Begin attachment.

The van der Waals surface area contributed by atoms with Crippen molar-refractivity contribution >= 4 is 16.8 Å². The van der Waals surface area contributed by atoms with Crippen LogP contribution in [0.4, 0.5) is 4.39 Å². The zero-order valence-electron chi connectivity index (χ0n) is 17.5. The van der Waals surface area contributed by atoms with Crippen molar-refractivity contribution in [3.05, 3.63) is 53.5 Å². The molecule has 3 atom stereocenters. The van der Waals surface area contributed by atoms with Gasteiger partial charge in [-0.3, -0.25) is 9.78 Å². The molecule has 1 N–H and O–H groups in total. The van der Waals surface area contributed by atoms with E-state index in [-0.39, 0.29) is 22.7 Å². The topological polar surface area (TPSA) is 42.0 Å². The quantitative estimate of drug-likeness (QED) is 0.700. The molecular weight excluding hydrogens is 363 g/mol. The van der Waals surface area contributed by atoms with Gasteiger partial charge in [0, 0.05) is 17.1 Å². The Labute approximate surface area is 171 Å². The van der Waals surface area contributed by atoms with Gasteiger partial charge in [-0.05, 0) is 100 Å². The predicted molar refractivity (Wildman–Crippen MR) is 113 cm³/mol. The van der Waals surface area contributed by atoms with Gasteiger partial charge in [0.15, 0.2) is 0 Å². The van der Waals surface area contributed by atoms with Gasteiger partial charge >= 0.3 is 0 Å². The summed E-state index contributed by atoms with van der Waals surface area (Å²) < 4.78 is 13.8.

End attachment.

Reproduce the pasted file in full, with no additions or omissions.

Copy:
The van der Waals surface area contributed by atoms with Crippen molar-refractivity contribution >= 4 is 16.8 Å². The van der Waals surface area contributed by atoms with Crippen LogP contribution in [0.4, 0.5) is 4.39 Å². The zero-order valence-electron chi connectivity index (χ0n) is 17.5. The van der Waals surface area contributed by atoms with Crippen molar-refractivity contribution in [3.05, 3.63) is 53.5 Å². The molecule has 3 atom stereocenters. The van der Waals surface area contributed by atoms with Gasteiger partial charge in [-0.3, -0.25) is 9.78 Å². The molecule has 1 N–H and O–H groups in total. The van der Waals surface area contributed by atoms with E-state index in [-0.39, 0.29) is 22.7 Å². The topological polar surface area (TPSA) is 42.0 Å². The quantitative estimate of drug-likeness (QED) is 0.700. The molecular weight excluding hydrogens is 363 g/mol. The van der Waals surface area contributed by atoms with Gasteiger partial charge in [0, 0.05) is 17.1 Å². The Labute approximate surface area is 171 Å². The van der Waals surface area contributed by atoms with Gasteiger partial charge in [-0.05, 0) is 100 Å². The predicted molar refractivity (Wildman–Crippen MR) is 113 cm³/mol. The van der Waals surface area contributed by atoms with Gasteiger partial charge in [0.15, 0.2) is 0 Å². The van der Waals surface area contributed by atoms with Gasteiger partial charge >= 0.3 is 0 Å². The summed E-state index contributed by atoms with van der Waals surface area (Å²) < 4.78 is 13.8.